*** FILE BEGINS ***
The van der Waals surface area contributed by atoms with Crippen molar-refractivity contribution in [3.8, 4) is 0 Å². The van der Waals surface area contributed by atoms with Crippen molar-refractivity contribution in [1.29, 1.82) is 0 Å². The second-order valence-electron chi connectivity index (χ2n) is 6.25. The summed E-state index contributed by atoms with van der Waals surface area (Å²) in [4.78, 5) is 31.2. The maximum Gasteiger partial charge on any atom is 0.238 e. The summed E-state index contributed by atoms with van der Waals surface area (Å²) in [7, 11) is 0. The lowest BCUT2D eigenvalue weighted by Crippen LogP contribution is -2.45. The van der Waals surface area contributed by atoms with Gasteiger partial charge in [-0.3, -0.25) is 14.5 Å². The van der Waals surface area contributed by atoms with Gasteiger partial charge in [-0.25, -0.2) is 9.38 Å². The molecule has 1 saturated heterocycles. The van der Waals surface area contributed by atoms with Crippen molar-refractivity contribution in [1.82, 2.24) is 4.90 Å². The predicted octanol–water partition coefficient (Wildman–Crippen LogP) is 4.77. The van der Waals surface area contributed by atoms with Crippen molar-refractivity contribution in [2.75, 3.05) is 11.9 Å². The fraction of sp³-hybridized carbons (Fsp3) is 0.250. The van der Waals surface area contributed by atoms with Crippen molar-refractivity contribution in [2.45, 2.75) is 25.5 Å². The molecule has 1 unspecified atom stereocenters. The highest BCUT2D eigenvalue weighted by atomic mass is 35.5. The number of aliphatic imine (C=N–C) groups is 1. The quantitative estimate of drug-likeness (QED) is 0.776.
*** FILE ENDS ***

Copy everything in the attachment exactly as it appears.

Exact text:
The van der Waals surface area contributed by atoms with Crippen molar-refractivity contribution in [3.8, 4) is 0 Å². The van der Waals surface area contributed by atoms with Crippen molar-refractivity contribution in [1.29, 1.82) is 0 Å². The second-order valence-electron chi connectivity index (χ2n) is 6.25. The summed E-state index contributed by atoms with van der Waals surface area (Å²) in [4.78, 5) is 31.2. The maximum Gasteiger partial charge on any atom is 0.238 e. The summed E-state index contributed by atoms with van der Waals surface area (Å²) in [7, 11) is 0. The lowest BCUT2D eigenvalue weighted by Crippen LogP contribution is -2.45. The van der Waals surface area contributed by atoms with Gasteiger partial charge in [-0.3, -0.25) is 14.5 Å². The van der Waals surface area contributed by atoms with Gasteiger partial charge in [-0.25, -0.2) is 9.38 Å². The molecule has 1 saturated heterocycles. The van der Waals surface area contributed by atoms with Crippen molar-refractivity contribution in [1.82, 2.24) is 4.90 Å². The predicted octanol–water partition coefficient (Wildman–Crippen LogP) is 4.77. The van der Waals surface area contributed by atoms with Crippen molar-refractivity contribution in [2.75, 3.05) is 11.9 Å². The fraction of sp³-hybridized carbons (Fsp3) is 0.250. The van der Waals surface area contributed by atoms with Crippen molar-refractivity contribution in [2.45, 2.75) is 25.5 Å². The molecule has 1 unspecified atom stereocenters. The highest BCUT2D eigenvalue weighted by atomic mass is 35.5. The number of aliphatic imine (C=N–C) groups is 1. The quantitative estimate of drug-likeness (QED) is 0.776.